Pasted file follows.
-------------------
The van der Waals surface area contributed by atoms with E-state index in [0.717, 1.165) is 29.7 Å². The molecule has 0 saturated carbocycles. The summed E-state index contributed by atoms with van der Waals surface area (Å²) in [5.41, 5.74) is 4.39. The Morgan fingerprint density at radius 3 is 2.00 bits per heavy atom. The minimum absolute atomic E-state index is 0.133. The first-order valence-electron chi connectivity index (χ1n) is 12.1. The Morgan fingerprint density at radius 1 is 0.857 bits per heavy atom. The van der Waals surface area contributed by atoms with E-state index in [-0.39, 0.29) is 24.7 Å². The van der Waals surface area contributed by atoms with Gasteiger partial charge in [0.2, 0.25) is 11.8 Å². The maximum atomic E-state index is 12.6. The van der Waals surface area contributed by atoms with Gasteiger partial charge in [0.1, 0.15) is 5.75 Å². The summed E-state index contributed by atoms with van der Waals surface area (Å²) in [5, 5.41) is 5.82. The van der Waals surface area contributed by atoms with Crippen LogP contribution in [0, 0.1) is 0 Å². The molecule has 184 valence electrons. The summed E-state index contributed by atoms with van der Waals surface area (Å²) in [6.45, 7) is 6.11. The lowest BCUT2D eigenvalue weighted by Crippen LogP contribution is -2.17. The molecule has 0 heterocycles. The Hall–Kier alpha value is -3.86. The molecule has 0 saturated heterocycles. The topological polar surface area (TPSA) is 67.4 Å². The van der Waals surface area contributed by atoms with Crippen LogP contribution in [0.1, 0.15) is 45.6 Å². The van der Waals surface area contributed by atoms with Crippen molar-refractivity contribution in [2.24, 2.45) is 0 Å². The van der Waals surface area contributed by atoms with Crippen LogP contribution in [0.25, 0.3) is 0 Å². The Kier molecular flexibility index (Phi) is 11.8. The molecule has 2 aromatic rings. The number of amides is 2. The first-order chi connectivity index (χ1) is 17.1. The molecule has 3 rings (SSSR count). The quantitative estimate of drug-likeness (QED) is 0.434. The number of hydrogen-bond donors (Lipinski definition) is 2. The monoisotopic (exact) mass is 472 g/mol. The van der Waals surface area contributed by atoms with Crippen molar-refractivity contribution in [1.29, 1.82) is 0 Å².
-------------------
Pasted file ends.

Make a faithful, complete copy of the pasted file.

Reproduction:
The van der Waals surface area contributed by atoms with E-state index in [0.717, 1.165) is 29.7 Å². The molecule has 0 saturated carbocycles. The summed E-state index contributed by atoms with van der Waals surface area (Å²) in [5.41, 5.74) is 4.39. The Morgan fingerprint density at radius 3 is 2.00 bits per heavy atom. The minimum absolute atomic E-state index is 0.133. The first-order valence-electron chi connectivity index (χ1n) is 12.1. The Morgan fingerprint density at radius 1 is 0.857 bits per heavy atom. The van der Waals surface area contributed by atoms with E-state index in [-0.39, 0.29) is 24.7 Å². The van der Waals surface area contributed by atoms with Gasteiger partial charge in [0.2, 0.25) is 11.8 Å². The maximum atomic E-state index is 12.6. The van der Waals surface area contributed by atoms with Gasteiger partial charge in [0.1, 0.15) is 5.75 Å². The summed E-state index contributed by atoms with van der Waals surface area (Å²) in [5, 5.41) is 5.82. The van der Waals surface area contributed by atoms with Crippen LogP contribution in [0, 0.1) is 0 Å². The molecule has 184 valence electrons. The summed E-state index contributed by atoms with van der Waals surface area (Å²) in [6.45, 7) is 6.11. The lowest BCUT2D eigenvalue weighted by Crippen LogP contribution is -2.17. The molecule has 0 heterocycles. The Hall–Kier alpha value is -3.86. The molecule has 0 saturated heterocycles. The topological polar surface area (TPSA) is 67.4 Å². The van der Waals surface area contributed by atoms with Crippen LogP contribution in [0.1, 0.15) is 45.6 Å². The van der Waals surface area contributed by atoms with Crippen molar-refractivity contribution in [2.24, 2.45) is 0 Å². The van der Waals surface area contributed by atoms with Crippen LogP contribution in [0.25, 0.3) is 0 Å². The Kier molecular flexibility index (Phi) is 11.8. The molecule has 2 aromatic rings. The number of amides is 2. The first-order chi connectivity index (χ1) is 17.1. The molecule has 3 rings (SSSR count). The quantitative estimate of drug-likeness (QED) is 0.434. The number of hydrogen-bond donors (Lipinski definition) is 2. The monoisotopic (exact) mass is 472 g/mol. The van der Waals surface area contributed by atoms with Crippen molar-refractivity contribution in [1.29, 1.82) is 0 Å².